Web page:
Taking A Leave Of Absence Under the FMLA

Due to certain life events, employees often have to choose between their own health or family and their jobs. Fortunately, the federal government has protections in place to allow eligible employees to take a leave of absence and still have a job to come back to.

The Family and Medical Leave Act (FMLA) was enacted in 1993 to provide protections for employees who must take an extended period of time away from work. Certain conditions must be met by both the employer and employee for the leave to be federally protected. With more than 80 years of collective experience in a variety of employment law cases, our dedicated legal team is prepared to answer your questions and provide the strong representation you need if your rights were violated.

If you meet the eligibility requirements under the FMLA, you are entitled to 12 weeks of unpaid leave in a 12-month period. There are numerous life events that fall under the FMLA protection, including:

  • The birth and care for a newborn child
  • The placement of a child for adoption or foster care
  • The care of the employee's spouse, child or parent who has a serious health condition
  • If the employee suffers from a serious health condition

Additionally, an employee might qualify for military caregiver leave under certain circumstances.

Employer Eligibility

Just as the employee must meet certain eligibility requirements, he or she must be working for a qualified employer. Some of the standards that must be met include:

  • The employer must have 50 or more employees within 75 miles of the place of employment.
  • The employee must have worked for the employer for at least 12 months.
  • The employee must have worked at least 1,250 hours in the last 12 months.

Whether you are facing personal or family medical issues, or other family issues, it is crucial that you fully understand your rights. An experienced New York City employment law attorney can thoroughly answer your questions and provide the guidance you need.

You May Have the Right to Medical Leave Even if the FMLA Does Not Apply to You

You may have the right to take a leave of absence from your job even if you work for a small employer, have not worked for a full year or have exhausted your FMLA benefits. The Americans with Disabilities Act (ADA), New York State Human Rights Law (NYSHRL) and New York City Human Rights Law (NYCHRL) each require employers to provide reasonable accommodation to employees with disabilities. Short-term leave without pay is considered a reasonable accommodation. Many illnesses and injuries, even temporary illnesses and injuries, are considered disabilities under the ADA, NYSHRL and NYCHRL . Since every job is different, it is impossible to say exactly how much leave is considered "reasonable" in every situation. It is important to keep the lines of communication open with your employer by letting the employer know when you expect to be able to return to work and providing a minimal amount of medical information if requested. We can help you navigate these issues.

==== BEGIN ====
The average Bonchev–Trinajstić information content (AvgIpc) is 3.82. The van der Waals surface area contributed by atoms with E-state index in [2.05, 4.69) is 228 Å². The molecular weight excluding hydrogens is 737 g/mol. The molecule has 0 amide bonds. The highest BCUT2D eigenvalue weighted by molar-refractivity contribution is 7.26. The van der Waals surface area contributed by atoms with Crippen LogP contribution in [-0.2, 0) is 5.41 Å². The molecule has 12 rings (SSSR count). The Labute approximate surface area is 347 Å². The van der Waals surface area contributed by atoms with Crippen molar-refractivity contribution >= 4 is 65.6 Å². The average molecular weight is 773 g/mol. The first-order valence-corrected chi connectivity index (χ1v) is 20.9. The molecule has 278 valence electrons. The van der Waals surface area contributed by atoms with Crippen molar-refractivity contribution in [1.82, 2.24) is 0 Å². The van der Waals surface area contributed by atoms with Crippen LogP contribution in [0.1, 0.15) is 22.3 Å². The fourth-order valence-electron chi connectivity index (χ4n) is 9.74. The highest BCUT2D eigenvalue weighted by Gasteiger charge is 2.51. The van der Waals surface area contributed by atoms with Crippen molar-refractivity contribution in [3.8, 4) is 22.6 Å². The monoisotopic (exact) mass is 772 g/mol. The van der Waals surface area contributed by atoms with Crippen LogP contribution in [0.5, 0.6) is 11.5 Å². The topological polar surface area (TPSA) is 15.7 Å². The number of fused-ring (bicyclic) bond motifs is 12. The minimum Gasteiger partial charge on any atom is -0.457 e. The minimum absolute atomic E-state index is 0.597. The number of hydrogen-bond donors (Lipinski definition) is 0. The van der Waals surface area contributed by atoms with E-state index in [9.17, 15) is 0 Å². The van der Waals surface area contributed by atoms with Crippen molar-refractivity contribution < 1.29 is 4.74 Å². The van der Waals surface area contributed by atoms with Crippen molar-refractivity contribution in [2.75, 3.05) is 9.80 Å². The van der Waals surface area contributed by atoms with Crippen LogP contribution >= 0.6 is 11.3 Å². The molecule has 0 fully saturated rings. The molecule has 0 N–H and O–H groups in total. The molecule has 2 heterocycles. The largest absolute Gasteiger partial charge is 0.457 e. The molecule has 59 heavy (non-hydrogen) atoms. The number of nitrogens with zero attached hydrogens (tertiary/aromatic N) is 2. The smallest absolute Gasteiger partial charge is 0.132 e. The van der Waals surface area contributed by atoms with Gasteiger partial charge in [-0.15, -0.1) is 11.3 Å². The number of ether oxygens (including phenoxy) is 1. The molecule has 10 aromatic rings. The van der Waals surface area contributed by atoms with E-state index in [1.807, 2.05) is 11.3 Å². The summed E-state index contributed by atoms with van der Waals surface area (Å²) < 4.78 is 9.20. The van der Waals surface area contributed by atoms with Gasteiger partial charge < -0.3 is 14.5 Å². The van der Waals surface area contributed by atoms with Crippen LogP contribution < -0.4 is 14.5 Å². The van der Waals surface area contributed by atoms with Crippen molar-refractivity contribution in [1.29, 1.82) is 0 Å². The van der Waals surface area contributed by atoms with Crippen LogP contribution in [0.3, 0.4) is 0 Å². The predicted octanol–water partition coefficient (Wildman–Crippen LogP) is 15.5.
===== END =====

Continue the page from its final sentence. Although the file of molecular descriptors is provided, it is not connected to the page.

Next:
New York City Paid Sick Leave Act

Employees in New York City, even part-time and domestic workers, have the right to paid sick leave. Your rights depend on how long you have worked for your employer. See http://www1.nyc.gov/site/dca/about/paid-sick-leave-employees.page for more information.

Fear Of Retaliation

It is not uncommon for employees to simply accept an employer's answer without question for fear of being retaliated against. Retaliation can include termination, reduction in hours, a shift change or being passed over for a deserved promotion. In recent decades, the government has developed numerous protections for employees and many of these specifically address retaliation. Don't be afraid to fight for your rights. If your employer violated your FMLA benefits or your rights under the disability discrimination laws — intentionally or accidentally — let our firm help you. We will attempt to negotiate a beneficial settlement in your case. If an agreement cannot be reached, we are confident in our ability to represent you in court.

Contact Us

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